14. A Hot Child


While I was drawing this, I was distracted by something from the corner of my eye, and turned to see an older woman standing there watching me.
The woman, who was wearing a grey fitness outfit that looked like it might be made of fleece, was carrying an aluminium baseball bat, and had a small grey dog at the end of a long red leash.
She also had on big black ‘Jackie O’ style sunglasses, and what looked like a fortune teller’s turban on her head.
The dog, which was long and white and had very short legs, stood completely still looking away from us while the woman spoke to me and absent-mindedly tapped the end of the baseball bat on the sidewalk.
‘Is it empty that house then?’ the woman said to me as I put my *music on pause.
I told the woman that I had no idea about the house, as I was just here to draw.
The woman said nothing in response, so I elaborated.
‘No one asked me to draw it, that’s what I mean,’ I said, ‘I’m just doing it because I want to.’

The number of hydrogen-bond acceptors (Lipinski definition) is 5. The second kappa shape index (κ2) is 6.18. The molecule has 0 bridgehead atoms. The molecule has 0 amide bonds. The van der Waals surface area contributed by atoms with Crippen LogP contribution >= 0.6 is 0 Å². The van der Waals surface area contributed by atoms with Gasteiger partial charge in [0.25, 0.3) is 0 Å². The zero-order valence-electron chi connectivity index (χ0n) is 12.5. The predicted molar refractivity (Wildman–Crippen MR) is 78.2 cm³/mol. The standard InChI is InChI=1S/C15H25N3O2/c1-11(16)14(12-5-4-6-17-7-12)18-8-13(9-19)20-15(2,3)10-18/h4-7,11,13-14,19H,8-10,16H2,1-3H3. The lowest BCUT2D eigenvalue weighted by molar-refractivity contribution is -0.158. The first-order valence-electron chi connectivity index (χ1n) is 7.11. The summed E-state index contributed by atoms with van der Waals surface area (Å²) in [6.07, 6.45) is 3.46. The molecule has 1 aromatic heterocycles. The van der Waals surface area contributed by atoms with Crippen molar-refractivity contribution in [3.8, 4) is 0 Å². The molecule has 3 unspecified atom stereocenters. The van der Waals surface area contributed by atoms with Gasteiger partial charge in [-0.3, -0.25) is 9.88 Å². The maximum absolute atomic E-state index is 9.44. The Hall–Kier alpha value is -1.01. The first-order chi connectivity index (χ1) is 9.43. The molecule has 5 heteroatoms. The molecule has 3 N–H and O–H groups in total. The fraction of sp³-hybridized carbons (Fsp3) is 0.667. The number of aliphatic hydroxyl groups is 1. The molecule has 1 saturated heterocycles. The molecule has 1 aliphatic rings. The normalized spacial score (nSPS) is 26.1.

The woman, who had a Caribbean or similar accent, I couldn’t tell, stared at the house for a few moments, and then looked down at my drawing again.
‘Nice,’ she said.
I said thank you, and she nodded, said nothing more, and walked away.
Then a few moments later I was distracted again, this time by a woman with a stroller containing a small child.
The woman, who seemed, even when standing still, to be in a great hurry, had long dark hair, was wearing a running outfit, and smiling, showing off some great teeth.
I said hello to the woman, and she said hello back, but when I said hello to the child its expression didn’t change, so I didn’t make any more effort with it.